TL:DR: this is normal and you can't reasonably change it.
The 32-bit library may be using 80-bit FP values in x87 registers for its temporaries, avoiding rounding off to 64-bit
double after every operation. (Unless there's a whole separate library, compiling your own code to use SSE doesn't change what's inside the library, or even the calling convention for passing data to the library. But since 32-bit passes
float in memory on the stack, a library is free to load it with SSE2 or with x87. Still, you don't get the performance advantage of passing FP values in xmm registers unless it's impossible for non-SSE code to use the library.)
It's also possible that they're different simply because they use a different order of operations, producing different temporaries along the way. That's less plausible, unless they're separately hand-written in asm. If they're built from the same C source (without "unsafe" FP optimizations), then the compiler isn't allowed to reorder things, because of this non-associative behaviour of FP math.
glibc's libm (used on Linux) typically favours precision over speed, so its giving you the correctly-rounded result out to the last bit of the mantissa for both 32 and 64-bit. The IEEE FP standard only requires the basic operations (+ - * / FMA and FP remainder) to be "correctly rounded" out to the last bit of the mantissa. (i.e. rounding error of at most 0.5 ulp). (The exact result, according to
1.047304076386807714.... Keep in mind that
double (on x86 with normal compilers) is IEEE754 binary64, so internally the mantissa and exponent are in base2. If you print enough extra decimal digits, though, you can tell that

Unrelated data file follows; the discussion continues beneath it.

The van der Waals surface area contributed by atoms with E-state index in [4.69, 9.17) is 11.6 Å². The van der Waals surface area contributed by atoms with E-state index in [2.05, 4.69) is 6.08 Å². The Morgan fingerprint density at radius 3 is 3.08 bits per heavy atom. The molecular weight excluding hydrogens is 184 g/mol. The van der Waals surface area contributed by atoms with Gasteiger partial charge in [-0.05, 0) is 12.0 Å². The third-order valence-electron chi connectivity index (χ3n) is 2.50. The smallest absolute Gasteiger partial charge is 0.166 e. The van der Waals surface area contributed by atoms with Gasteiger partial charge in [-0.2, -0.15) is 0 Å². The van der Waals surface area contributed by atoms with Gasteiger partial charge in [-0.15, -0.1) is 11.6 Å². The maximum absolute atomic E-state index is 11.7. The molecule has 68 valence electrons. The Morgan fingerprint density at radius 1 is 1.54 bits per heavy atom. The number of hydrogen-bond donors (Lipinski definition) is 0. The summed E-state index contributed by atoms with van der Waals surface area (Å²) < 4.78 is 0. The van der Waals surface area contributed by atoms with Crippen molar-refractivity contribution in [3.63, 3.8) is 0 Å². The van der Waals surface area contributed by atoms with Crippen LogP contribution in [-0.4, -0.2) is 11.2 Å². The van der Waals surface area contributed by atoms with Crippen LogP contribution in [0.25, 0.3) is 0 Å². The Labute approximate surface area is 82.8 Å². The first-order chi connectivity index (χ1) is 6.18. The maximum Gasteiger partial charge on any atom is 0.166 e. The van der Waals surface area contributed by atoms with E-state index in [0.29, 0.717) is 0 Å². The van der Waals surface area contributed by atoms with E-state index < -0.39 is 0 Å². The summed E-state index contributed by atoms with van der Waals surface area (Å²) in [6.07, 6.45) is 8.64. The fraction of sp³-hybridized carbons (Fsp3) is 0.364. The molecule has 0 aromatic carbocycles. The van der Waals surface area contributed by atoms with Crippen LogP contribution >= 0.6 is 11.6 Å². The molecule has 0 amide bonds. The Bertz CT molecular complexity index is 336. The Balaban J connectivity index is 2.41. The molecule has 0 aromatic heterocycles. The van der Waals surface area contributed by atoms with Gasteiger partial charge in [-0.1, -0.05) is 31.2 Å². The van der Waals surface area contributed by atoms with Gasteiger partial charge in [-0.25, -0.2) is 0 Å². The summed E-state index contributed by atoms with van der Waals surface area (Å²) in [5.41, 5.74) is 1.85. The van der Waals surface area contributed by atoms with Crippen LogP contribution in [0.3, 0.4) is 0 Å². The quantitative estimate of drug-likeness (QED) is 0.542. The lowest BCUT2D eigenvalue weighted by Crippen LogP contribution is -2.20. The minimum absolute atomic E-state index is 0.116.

...7714 should round up to
...78, although really you should print more digits in case they're not zero beyond that. I'm just assuming it's
So Microsoft's 64-bit library implementation produces
1.0473040763868076 and there's pretty much nothing you can do about it, other than not use it. (e.g. find your own
acos() implementation and use it.) But FP determinism is hard, even if you limit yourself to just x86 with SSE. See Does any floating point-intensive code produce bit-exact results in any x86-based architecture?. If you limit yourself to a single compiler, it can be possible if you avoid complicated library functions like
You might be able to get the 32-bit library version to produce the same value as the 64-bit version, if it uses x87 and changing the x87 precision setting affects it. But the other way around is not possible: SSE2 has separate instructions for 64-bit
double and 32-bit
float, and always rounds after every instruction, so you can't change any setting that will increase precision result. (You could change the SSE rounding mode, and that will change the result, but not in a good way!)
The linked article describes how some versions of VC++'s CRT runtime startup set the x87 FP register precision to 53-bit mantissa instead of 80-bit full precision. Also that D3D9 will set it to 24, so even
double only has the precision of
float if done with x87.